Le Col makes some really impressive clothing and the Pro bib shorts, constructed around an excellent seatpad, are another high-quality option.
The key feature of any cycling shorts is the seatpad – if that's no good you can forget about everything else – so let's start there. Le Col uses a Dolomiti Pro Gel pad that's superbly comfortable without being ridiculously bulky. I mean, yes, it's reasonably thick but not so much that it gets in the way.
You get the deepest, densest padding underneath your ischial sit bones with enough in the perineum area to keep you feeling comfy whether you're sitting up in the saddle or hunkered down over the drops. The padding is sectionalised, with deep channels between that aid both movement and airflow, and perforations help with breathability. All in all, it's a really good pad.
The shorts are made in Italy from an 80% polyamide, 20% elastane fabric, and most of the seams are double stitched which bodes well for durability. The multi-panel design results in very little bunching as you pedal. I'm between a medium and a large according to Le Col's size chart so I opted for the medium to be on the safe side, and I'd have actually preferred a slightly more compressive fit, if I'm being picky.
The legs are pretty long; I measured the inseam at 25cm. Once on and a little stretched out, that meant they covered my quads fully. (It's not me in the photos, but we're a similar size.)
The legs are held in place by wide grippers that bear the Le Col name. These have a honeycomb of silicone on the inside that sticks even to damp, sweaty skin. I certainly haven't had any issues with the legs riding up in use. The white writing has stayed white through repeated washing.
Le Col does the details very well. You also get a small reflective tab sewn into the side seam of each leg that's noticeable at night because it's constantly moving, and you get a subtle black-on-black embroidered logo on the back. It's not immediately visible but it'll impress whoever's riding behind you in a paceline.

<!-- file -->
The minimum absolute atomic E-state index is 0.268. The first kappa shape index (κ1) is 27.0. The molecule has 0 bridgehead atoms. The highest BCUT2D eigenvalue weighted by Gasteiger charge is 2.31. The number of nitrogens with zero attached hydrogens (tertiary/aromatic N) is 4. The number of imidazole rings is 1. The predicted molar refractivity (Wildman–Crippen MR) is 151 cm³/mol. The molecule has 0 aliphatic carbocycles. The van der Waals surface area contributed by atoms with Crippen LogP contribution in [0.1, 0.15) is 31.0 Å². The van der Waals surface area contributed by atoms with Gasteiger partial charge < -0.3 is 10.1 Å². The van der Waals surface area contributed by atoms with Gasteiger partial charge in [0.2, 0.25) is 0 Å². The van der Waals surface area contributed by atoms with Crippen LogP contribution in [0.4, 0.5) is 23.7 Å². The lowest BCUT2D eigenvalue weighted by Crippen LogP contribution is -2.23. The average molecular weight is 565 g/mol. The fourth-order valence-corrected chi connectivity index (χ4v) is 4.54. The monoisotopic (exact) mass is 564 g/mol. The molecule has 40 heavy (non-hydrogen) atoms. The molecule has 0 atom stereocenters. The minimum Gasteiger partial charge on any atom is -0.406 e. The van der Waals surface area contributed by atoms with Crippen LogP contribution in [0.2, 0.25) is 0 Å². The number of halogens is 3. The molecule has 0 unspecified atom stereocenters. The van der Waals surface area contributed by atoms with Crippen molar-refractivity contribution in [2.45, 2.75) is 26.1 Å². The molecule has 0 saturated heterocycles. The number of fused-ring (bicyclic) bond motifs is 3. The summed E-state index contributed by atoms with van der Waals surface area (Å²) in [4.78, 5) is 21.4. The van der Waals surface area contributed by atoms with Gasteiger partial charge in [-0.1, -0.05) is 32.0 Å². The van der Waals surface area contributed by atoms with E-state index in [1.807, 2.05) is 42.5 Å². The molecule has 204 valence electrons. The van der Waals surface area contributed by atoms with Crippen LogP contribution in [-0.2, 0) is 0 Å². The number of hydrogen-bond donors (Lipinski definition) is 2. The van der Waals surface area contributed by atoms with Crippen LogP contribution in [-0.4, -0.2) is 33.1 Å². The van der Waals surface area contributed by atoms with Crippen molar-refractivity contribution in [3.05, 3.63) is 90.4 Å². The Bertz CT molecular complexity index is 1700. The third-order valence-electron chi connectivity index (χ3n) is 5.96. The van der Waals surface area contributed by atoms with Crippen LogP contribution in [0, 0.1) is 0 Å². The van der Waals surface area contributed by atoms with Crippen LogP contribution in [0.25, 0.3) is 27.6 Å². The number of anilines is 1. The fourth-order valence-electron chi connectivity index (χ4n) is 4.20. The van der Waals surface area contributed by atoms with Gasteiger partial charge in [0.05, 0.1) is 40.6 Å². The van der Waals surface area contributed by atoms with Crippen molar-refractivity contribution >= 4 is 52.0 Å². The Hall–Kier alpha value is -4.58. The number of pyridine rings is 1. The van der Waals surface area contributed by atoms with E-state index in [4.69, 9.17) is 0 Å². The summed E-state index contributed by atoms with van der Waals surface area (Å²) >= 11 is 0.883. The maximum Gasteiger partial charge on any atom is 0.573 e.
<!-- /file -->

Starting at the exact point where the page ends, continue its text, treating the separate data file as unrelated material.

The lower (Lycra) panels extend higher than those of many others shorts at the sides and rear – well up on to your torso – while the bib section is made from a lightweight, perforated mesh. I found the wide shoulder straps to be spot on, holding the shorts securely in place without being particularly noticeable in use.
You can pick up a pair of bib shorts for £50 – or cheaper if you get them at discount – but £100+ price tags aren't unusual these days. The Castelli Free Aero Race Bibshorts that we reviewed recently are £140, for instance, while Sportful's Total Comfort Bibshorts are £130.
It's up to you how much you want to spend, of course, but I'd advise investing in good shorts like the Le Col Pros if you can because they can be the difference between enjoying a ride and enduring it. These are also built to last; it's unlikely that you'll need to replace them for ages whereas cheaper options are sometimes a false economy. (If your budget is limited, check out the guide below.)
Overall, these are impressive shorts. As mentioned, I'd have preferred a slightly more supportive fit but the materials are high quality, the construction is good and so is the attention to detail.
Very good shorts built around a really comfortable seatpad
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road.cc test report
Make and model: Le Col Pro Bib Shorts
Size tested: Medium
Tell us what the product is for
Le Col says: